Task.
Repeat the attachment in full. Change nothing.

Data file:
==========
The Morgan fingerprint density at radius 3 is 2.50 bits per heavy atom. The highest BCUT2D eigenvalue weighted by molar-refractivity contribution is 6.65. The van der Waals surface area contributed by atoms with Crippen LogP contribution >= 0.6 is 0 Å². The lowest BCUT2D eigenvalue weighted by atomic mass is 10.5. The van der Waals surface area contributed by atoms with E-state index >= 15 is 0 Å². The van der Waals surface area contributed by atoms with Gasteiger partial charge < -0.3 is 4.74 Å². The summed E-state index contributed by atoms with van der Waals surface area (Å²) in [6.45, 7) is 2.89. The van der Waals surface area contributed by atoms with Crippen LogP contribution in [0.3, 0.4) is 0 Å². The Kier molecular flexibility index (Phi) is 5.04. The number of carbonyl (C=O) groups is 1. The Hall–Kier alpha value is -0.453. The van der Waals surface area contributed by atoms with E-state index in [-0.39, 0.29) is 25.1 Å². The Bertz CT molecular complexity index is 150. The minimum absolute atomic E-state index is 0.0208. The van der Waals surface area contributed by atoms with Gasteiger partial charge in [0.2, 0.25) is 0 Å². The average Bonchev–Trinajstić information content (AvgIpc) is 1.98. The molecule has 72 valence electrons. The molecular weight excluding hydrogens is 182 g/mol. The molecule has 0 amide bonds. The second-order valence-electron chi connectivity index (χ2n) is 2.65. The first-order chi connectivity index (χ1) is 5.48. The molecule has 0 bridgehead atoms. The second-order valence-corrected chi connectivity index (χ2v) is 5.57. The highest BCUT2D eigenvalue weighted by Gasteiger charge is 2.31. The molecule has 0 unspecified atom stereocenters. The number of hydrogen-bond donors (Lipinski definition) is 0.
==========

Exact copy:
The Morgan fingerprint density at radius 3 is 2.50 bits per heavy atom. The highest BCUT2D eigenvalue weighted by molar-refractivity contribution is 6.65. The van der Waals surface area contributed by atoms with Crippen LogP contribution >= 0.6 is 0 Å². The lowest BCUT2D eigenvalue weighted by atomic mass is 10.5. The van der Waals surface area contributed by atoms with E-state index >= 15 is 0 Å². The van der Waals surface area contributed by atoms with Gasteiger partial charge < -0.3 is 4.74 Å². The summed E-state index contributed by atoms with van der Waals surface area (Å²) in [6.45, 7) is 2.89. The van der Waals surface area contributed by atoms with Crippen LogP contribution in [0.3, 0.4) is 0 Å². The Kier molecular flexibility index (Phi) is 5.04. The number of carbonyl (C=O) groups is 1. The Hall–Kier alpha value is -0.453. The van der Waals surface area contributed by atoms with E-state index in [-0.39, 0.29) is 25.1 Å². The Bertz CT molecular complexity index is 150. The minimum absolute atomic E-state index is 0.0208. The van der Waals surface area contributed by atoms with Gasteiger partial charge in [0.2, 0.25) is 0 Å². The average Bonchev–Trinajstić information content (AvgIpc) is 1.98. The molecule has 72 valence electrons. The molecular weight excluding hydrogens is 182 g/mol. The molecule has 0 amide bonds. The second-order valence-electron chi connectivity index (χ2n) is 2.65. The first-order chi connectivity index (χ1) is 5.48. The molecule has 0 bridgehead atoms. The second-order valence-corrected chi connectivity index (χ2v) is 5.57. The highest BCUT2D eigenvalue weighted by Gasteiger charge is 2.31. The molecule has 0 unspecified atom stereocenters. The number of hydrogen-bond donors (Lipinski definition) is 0.